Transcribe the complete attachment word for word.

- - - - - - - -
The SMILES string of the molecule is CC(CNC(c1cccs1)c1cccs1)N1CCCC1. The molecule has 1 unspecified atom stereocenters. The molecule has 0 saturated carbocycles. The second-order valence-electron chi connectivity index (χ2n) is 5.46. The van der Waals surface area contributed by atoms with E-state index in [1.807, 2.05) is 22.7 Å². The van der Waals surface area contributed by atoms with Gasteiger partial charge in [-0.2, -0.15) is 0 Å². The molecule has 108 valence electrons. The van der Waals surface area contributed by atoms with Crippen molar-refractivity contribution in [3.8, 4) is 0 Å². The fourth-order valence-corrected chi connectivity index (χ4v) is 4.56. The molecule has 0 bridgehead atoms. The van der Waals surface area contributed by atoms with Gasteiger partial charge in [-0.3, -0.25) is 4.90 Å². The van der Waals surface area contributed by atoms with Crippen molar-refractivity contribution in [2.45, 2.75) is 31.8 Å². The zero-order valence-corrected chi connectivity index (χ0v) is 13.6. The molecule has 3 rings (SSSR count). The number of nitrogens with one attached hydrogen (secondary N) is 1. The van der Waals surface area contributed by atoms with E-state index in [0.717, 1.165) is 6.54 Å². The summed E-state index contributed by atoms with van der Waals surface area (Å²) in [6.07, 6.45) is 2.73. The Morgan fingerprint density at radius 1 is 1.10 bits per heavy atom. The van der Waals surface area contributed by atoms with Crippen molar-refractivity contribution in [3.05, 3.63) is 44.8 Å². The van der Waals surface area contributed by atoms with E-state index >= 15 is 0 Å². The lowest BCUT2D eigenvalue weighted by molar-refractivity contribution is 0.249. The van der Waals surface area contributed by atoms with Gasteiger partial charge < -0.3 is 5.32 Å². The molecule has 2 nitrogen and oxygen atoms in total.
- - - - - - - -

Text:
The SMILES string of the molecule is CC(CNC(c1cccs1)c1cccs1)N1CCCC1. The molecule has 1 unspecified atom stereocenters. The molecule has 0 saturated carbocycles. The second-order valence-electron chi connectivity index (χ2n) is 5.46. The van der Waals surface area contributed by atoms with E-state index in [1.807, 2.05) is 22.7 Å². The van der Waals surface area contributed by atoms with Gasteiger partial charge in [-0.2, -0.15) is 0 Å². The molecule has 108 valence electrons. The van der Waals surface area contributed by atoms with Crippen molar-refractivity contribution in [3.8, 4) is 0 Å². The fourth-order valence-corrected chi connectivity index (χ4v) is 4.56. The molecule has 0 bridgehead atoms. The van der Waals surface area contributed by atoms with Gasteiger partial charge in [-0.3, -0.25) is 4.90 Å². The van der Waals surface area contributed by atoms with Crippen molar-refractivity contribution in [2.45, 2.75) is 31.8 Å². The zero-order valence-corrected chi connectivity index (χ0v) is 13.6. The molecule has 3 rings (SSSR count). The number of nitrogens with one attached hydrogen (secondary N) is 1. The van der Waals surface area contributed by atoms with E-state index in [0.717, 1.165) is 6.54 Å². The summed E-state index contributed by atoms with van der Waals surface area (Å²) in [6.07, 6.45) is 2.73. The Morgan fingerprint density at radius 1 is 1.10 bits per heavy atom. The van der Waals surface area contributed by atoms with Crippen molar-refractivity contribution in [3.05, 3.63) is 44.8 Å². The van der Waals surface area contributed by atoms with E-state index >= 15 is 0 Å². The lowest BCUT2D eigenvalue weighted by molar-refractivity contribution is 0.249. The van der Waals surface area contributed by atoms with Gasteiger partial charge < -0.3 is 5.32 Å². The molecule has 2 nitrogen and oxygen atoms in total.